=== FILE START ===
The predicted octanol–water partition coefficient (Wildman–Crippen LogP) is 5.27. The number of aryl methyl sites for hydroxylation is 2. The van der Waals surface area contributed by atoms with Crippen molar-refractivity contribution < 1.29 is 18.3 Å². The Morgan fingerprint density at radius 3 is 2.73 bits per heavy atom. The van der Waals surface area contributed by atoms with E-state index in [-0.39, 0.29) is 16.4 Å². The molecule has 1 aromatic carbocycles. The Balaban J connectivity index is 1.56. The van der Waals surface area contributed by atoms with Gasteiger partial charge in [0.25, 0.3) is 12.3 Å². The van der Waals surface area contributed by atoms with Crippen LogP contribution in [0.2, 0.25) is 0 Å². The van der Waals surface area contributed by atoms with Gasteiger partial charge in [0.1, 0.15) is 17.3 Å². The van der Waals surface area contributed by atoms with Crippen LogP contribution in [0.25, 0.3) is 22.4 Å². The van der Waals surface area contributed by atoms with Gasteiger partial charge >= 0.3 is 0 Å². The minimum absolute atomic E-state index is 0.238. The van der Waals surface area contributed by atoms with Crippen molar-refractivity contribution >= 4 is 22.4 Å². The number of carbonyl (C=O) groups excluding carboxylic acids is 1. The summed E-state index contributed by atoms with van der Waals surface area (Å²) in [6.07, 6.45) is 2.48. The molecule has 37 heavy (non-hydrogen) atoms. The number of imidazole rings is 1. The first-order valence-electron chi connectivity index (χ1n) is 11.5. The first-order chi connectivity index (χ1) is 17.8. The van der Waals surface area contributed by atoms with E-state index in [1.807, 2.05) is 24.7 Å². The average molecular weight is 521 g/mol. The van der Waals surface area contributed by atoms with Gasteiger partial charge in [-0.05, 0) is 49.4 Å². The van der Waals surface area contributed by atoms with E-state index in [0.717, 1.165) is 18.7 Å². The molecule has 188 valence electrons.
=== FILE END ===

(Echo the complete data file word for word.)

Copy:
The predicted octanol–water partition coefficient (Wildman–Crippen LogP) is 5.27. The number of aryl methyl sites for hydroxylation is 2. The van der Waals surface area contributed by atoms with Crippen molar-refractivity contribution < 1.29 is 18.3 Å². The Morgan fingerprint density at radius 3 is 2.73 bits per heavy atom. The van der Waals surface area contributed by atoms with E-state index in [-0.39, 0.29) is 16.4 Å². The molecule has 1 aromatic carbocycles. The Balaban J connectivity index is 1.56. The van der Waals surface area contributed by atoms with Gasteiger partial charge in [0.25, 0.3) is 12.3 Å². The van der Waals surface area contributed by atoms with Crippen LogP contribution in [0.2, 0.25) is 0 Å². The van der Waals surface area contributed by atoms with Gasteiger partial charge in [0.1, 0.15) is 17.3 Å². The van der Waals surface area contributed by atoms with Crippen LogP contribution in [0.25, 0.3) is 22.4 Å². The van der Waals surface area contributed by atoms with Gasteiger partial charge >= 0.3 is 0 Å². The minimum absolute atomic E-state index is 0.238. The van der Waals surface area contributed by atoms with Crippen molar-refractivity contribution >= 4 is 22.4 Å². The number of carbonyl (C=O) groups excluding carboxylic acids is 1. The summed E-state index contributed by atoms with van der Waals surface area (Å²) in [6.07, 6.45) is 2.48. The molecule has 37 heavy (non-hydrogen) atoms. The number of imidazole rings is 1. The first-order valence-electron chi connectivity index (χ1n) is 11.5. The first-order chi connectivity index (χ1) is 17.8. The van der Waals surface area contributed by atoms with E-state index in [1.807, 2.05) is 24.7 Å². The average molecular weight is 521 g/mol. The van der Waals surface area contributed by atoms with Gasteiger partial charge in [-0.05, 0) is 49.4 Å². The van der Waals surface area contributed by atoms with E-state index in [0.717, 1.165) is 18.7 Å². The molecule has 188 valence electrons.